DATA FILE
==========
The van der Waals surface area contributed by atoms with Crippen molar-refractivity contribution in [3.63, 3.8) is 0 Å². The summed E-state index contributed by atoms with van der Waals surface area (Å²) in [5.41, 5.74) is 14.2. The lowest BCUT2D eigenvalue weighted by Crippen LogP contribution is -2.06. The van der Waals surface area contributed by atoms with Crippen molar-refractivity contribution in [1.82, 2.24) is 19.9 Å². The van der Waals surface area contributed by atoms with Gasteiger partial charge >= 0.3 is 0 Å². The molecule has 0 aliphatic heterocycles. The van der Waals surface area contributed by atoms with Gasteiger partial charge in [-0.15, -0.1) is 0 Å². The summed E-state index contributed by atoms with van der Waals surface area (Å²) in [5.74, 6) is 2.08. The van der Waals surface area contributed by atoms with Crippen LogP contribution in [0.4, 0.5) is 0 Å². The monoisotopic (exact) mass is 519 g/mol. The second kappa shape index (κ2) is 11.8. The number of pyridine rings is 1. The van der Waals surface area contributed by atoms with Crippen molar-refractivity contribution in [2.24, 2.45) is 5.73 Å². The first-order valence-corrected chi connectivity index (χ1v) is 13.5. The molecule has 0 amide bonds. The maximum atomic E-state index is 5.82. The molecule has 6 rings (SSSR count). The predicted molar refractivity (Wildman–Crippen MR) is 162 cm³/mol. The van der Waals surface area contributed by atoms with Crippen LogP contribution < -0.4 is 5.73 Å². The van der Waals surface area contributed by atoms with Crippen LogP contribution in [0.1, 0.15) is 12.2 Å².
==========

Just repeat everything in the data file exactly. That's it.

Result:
The van der Waals surface area contributed by atoms with Crippen molar-refractivity contribution in [3.63, 3.8) is 0 Å². The summed E-state index contributed by atoms with van der Waals surface area (Å²) in [5.41, 5.74) is 14.2. The lowest BCUT2D eigenvalue weighted by Crippen LogP contribution is -2.06. The van der Waals surface area contributed by atoms with Crippen molar-refractivity contribution in [1.82, 2.24) is 19.9 Å². The van der Waals surface area contributed by atoms with Gasteiger partial charge >= 0.3 is 0 Å². The molecule has 0 aliphatic heterocycles. The van der Waals surface area contributed by atoms with Gasteiger partial charge in [-0.15, -0.1) is 0 Å². The summed E-state index contributed by atoms with van der Waals surface area (Å²) in [5.74, 6) is 2.08. The van der Waals surface area contributed by atoms with Crippen LogP contribution in [0.4, 0.5) is 0 Å². The monoisotopic (exact) mass is 519 g/mol. The second kappa shape index (κ2) is 11.8. The number of pyridine rings is 1. The van der Waals surface area contributed by atoms with Crippen molar-refractivity contribution in [2.24, 2.45) is 5.73 Å². The first-order valence-corrected chi connectivity index (χ1v) is 13.5. The molecule has 0 amide bonds. The maximum atomic E-state index is 5.82. The molecule has 6 rings (SSSR count). The predicted molar refractivity (Wildman–Crippen MR) is 162 cm³/mol. The van der Waals surface area contributed by atoms with Crippen LogP contribution < -0.4 is 5.73 Å². The van der Waals surface area contributed by atoms with Crippen LogP contribution in [0.1, 0.15) is 12.2 Å².